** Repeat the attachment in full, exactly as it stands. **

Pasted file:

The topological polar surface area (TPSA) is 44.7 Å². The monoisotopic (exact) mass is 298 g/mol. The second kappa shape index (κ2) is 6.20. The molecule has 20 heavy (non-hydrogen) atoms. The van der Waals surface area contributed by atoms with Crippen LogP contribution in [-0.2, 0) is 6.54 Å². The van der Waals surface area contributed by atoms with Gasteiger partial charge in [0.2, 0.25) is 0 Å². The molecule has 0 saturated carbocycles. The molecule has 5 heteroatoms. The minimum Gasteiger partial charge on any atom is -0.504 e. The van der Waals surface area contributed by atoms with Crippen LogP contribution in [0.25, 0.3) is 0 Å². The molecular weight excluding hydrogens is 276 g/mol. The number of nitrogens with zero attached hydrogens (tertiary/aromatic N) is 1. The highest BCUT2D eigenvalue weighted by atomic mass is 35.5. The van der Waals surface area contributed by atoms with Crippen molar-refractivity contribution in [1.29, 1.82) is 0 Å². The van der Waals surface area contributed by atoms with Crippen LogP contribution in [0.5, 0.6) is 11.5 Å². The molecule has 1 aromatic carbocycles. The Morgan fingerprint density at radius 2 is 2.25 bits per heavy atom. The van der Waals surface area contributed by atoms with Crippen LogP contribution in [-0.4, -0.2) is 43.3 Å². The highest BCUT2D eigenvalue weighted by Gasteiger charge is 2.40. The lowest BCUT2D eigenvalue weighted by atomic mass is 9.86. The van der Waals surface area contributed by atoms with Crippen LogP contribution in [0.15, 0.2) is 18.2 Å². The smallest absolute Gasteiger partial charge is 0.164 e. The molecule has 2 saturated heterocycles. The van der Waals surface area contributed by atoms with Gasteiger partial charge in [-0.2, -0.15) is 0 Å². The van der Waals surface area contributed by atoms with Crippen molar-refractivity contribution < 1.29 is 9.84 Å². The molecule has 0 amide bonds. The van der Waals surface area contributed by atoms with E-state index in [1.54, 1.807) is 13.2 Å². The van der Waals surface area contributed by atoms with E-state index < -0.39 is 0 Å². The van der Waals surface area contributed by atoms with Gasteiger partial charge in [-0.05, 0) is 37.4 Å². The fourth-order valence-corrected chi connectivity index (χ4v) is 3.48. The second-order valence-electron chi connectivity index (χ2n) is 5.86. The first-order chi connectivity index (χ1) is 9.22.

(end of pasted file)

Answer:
The topological polar surface area (TPSA) is 44.7 Å². The monoisotopic (exact) mass is 298 g/mol. The second kappa shape index (κ2) is 6.20. The molecule has 20 heavy (non-hydrogen) atoms. The van der Waals surface area contributed by atoms with Crippen LogP contribution in [-0.2, 0) is 6.54 Å². The van der Waals surface area contributed by atoms with Gasteiger partial charge in [0.2, 0.25) is 0 Å². The molecule has 0 saturated carbocycles. The molecule has 5 heteroatoms. The minimum Gasteiger partial charge on any atom is -0.504 e. The van der Waals surface area contributed by atoms with Crippen LogP contribution in [0.25, 0.3) is 0 Å². The molecular weight excluding hydrogens is 276 g/mol. The number of nitrogens with zero attached hydrogens (tertiary/aromatic N) is 1. The highest BCUT2D eigenvalue weighted by atomic mass is 35.5. The van der Waals surface area contributed by atoms with Crippen molar-refractivity contribution in [1.29, 1.82) is 0 Å². The van der Waals surface area contributed by atoms with Crippen LogP contribution in [0.5, 0.6) is 11.5 Å². The molecule has 1 aromatic carbocycles. The Morgan fingerprint density at radius 2 is 2.25 bits per heavy atom. The van der Waals surface area contributed by atoms with Crippen LogP contribution in [-0.4, -0.2) is 43.3 Å². The highest BCUT2D eigenvalue weighted by Gasteiger charge is 2.40. The lowest BCUT2D eigenvalue weighted by atomic mass is 9.86. The van der Waals surface area contributed by atoms with Crippen LogP contribution in [0.15, 0.2) is 18.2 Å². The smallest absolute Gasteiger partial charge is 0.164 e. The molecule has 2 saturated heterocycles. The van der Waals surface area contributed by atoms with Gasteiger partial charge in [-0.2, -0.15) is 0 Å². The van der Waals surface area contributed by atoms with Crippen molar-refractivity contribution < 1.29 is 9.84 Å². The molecule has 0 amide bonds. The van der Waals surface area contributed by atoms with E-state index in [1.54, 1.807) is 13.2 Å². The van der Waals surface area contributed by atoms with E-state index < -0.39 is 0 Å². The van der Waals surface area contributed by atoms with Gasteiger partial charge in [-0.05, 0) is 37.4 Å². The fourth-order valence-corrected chi connectivity index (χ4v) is 3.48. The second-order valence-electron chi connectivity index (χ2n) is 5.86. The first-order chi connectivity index (χ1) is 9.22.